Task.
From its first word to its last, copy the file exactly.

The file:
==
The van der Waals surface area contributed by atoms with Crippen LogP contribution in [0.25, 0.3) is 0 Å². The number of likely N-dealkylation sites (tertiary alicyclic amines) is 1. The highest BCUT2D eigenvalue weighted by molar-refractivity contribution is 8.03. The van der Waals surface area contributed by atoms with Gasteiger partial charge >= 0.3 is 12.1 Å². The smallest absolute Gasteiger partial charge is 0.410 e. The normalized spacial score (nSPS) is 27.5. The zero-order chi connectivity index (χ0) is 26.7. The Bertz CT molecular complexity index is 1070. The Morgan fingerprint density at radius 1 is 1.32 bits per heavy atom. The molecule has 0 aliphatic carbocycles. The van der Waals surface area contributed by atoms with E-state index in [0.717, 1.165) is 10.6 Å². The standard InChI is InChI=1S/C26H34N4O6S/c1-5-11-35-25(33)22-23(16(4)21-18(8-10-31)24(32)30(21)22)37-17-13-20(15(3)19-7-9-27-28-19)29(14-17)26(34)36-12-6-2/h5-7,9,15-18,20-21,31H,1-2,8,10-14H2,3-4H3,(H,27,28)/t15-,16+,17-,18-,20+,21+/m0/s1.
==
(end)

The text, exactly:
The van der Waals surface area contributed by atoms with Crippen LogP contribution in [0.25, 0.3) is 0 Å². The number of likely N-dealkylation sites (tertiary alicyclic amines) is 1. The highest BCUT2D eigenvalue weighted by molar-refractivity contribution is 8.03. The van der Waals surface area contributed by atoms with Gasteiger partial charge >= 0.3 is 12.1 Å². The smallest absolute Gasteiger partial charge is 0.410 e. The normalized spacial score (nSPS) is 27.5. The zero-order chi connectivity index (χ0) is 26.7. The Bertz CT molecular complexity index is 1070. The Morgan fingerprint density at radius 1 is 1.32 bits per heavy atom. The molecule has 0 aliphatic carbocycles. The van der Waals surface area contributed by atoms with E-state index in [0.717, 1.165) is 10.6 Å². The standard InChI is InChI=1S/C26H34N4O6S/c1-5-11-35-25(33)22-23(16(4)21-18(8-10-31)24(32)30(21)22)37-17-13-20(15(3)19-7-9-27-28-19)29(14-17)26(34)36-12-6-2/h5-7,9,15-18,20-21,31H,1-2,8,10-14H2,3-4H3,(H,27,28)/t15-,16+,17-,18-,20+,21+/m0/s1.